From Bishops, Raymond went on to study at the University of Cape Town for the B. Com degree which he completed in 1951. He then joined his father Gus’ retail company, the Ackerman’s department store chain at age twenty, as a trainee manager. After the group was bought by Greatermans in 1955, he was responsible for establishing the first true self-service chain of supermarkets in South Africa, Checkers.

Having built up the Checkers business to 85 stores, he was dismissed by Greatermans in 1966. Using his two weeks’ severance pay, a bank loan, a modest inheritance and shares purchased by friends, Ackerman bought four small stores in Cape Town trading under the name Pick ‘n Pay. Since then, the business has grown into one of the largest supermarket- and hypermarket- chains, with over 1700 supermarkets throughout South and Southern Africa.
At the occasion of Raymond’s 90th Birthday, we published an article outlining Raymond’s career in business in South Africa. (See the links below for that and all the other articles about Raymond Ackerman on our website). It traced Raymond’s involvement in commercial ventures from the time he started work in 1952, building a financial conglomerate employing over 85 000 persons in seven countries.

Mr Ackerman’s massive contribution to the South African economy has been widely publicised and it is evident that he is a pioneer and philanthropist.  His business philosophy of "doing good is good business" has stood him in good stead. 

The Chancellor of Rutgers University (USA) Phoebe Camden, recognised this when he bestowed an Honorary Doctorate Degree on Raymond Ackerman, highlighting his defiance of the South African government to protect the most impoverished and vulnerable of his fellow citizens, by subsidising bread prices to make certain that basic food items would remain accessible to the majority of South Africans.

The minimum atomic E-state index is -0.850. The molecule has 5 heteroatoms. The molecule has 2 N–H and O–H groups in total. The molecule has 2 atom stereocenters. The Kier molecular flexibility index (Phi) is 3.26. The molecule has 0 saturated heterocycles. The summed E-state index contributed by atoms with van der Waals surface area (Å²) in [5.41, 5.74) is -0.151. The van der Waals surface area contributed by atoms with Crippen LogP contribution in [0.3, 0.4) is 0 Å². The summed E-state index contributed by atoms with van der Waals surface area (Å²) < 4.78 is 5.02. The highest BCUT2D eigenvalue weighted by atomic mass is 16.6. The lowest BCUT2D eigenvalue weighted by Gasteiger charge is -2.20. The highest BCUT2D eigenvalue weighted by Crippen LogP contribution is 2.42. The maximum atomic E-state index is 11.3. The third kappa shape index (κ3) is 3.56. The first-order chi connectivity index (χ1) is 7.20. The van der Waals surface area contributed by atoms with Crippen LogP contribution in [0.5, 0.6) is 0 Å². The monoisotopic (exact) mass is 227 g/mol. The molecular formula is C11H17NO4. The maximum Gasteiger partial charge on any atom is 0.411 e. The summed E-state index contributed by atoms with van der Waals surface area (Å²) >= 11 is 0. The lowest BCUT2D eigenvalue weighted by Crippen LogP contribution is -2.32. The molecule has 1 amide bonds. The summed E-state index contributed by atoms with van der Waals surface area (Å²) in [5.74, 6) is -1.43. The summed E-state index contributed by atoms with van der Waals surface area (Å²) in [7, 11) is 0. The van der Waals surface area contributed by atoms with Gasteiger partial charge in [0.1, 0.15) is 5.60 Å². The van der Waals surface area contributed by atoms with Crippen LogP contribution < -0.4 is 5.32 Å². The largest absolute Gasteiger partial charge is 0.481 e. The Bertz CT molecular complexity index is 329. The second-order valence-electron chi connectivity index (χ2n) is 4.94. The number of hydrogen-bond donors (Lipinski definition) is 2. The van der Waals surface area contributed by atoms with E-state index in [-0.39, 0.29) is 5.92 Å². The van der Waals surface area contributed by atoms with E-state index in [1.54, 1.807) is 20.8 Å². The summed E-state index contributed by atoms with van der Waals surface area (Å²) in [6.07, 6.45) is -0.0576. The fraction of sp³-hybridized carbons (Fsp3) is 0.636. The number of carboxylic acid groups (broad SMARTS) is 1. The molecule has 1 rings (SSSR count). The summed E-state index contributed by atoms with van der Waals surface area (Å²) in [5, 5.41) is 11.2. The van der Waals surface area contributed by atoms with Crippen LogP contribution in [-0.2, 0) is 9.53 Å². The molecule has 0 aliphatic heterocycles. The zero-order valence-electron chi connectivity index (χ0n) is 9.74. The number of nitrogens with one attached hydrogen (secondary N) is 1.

In 2011, CNBC Africa All Africa Business Leaders Awards acknowledged Raymond for his stance on apartheid, monopolies, cartels and regulated consumer prices. In this way, Raymond’s life and work has been a 'voice' on social issues, which could have a material effect on the future safety and prosperity of the country.

Space does not permit us to mention all Raymond's accolades at home and abroad. It is however deemed relevant to this discussion to note one of the country’s highest awards bestowed on Mr Ackerman: the ‘Order of the Baobab’ in the Nations’ National Orders for 2014, which recognizes South Africans who have contributed to community service and business.
In 2019, Bishops honoured Raymond with the Robert Gray medal award, the most prestigious and only award the school can bestow on an OD who has made a significant and exceptional contribution in his / her field of endeavour, or to society in general. In this way,

Raymond has come full circle in his school. In addition is his unselfish service to the Old Diocesan Union as its Vice-President, then President, and ultimately he became the Union’s Patron in 2018, the position from which he now retires. We sincerely thank Raymond for all he has done for the school and Union, and all of us wish him and Wendy well in his retirement from the role of Patron. We hope that there will be many more visits to his ‘home from home’, Bishops, and The Mitre!
With thanks to Dr Paul Murray, OD Ambassador for writing this article


To read our previous articles on Raymond Ackerman please click on the links below: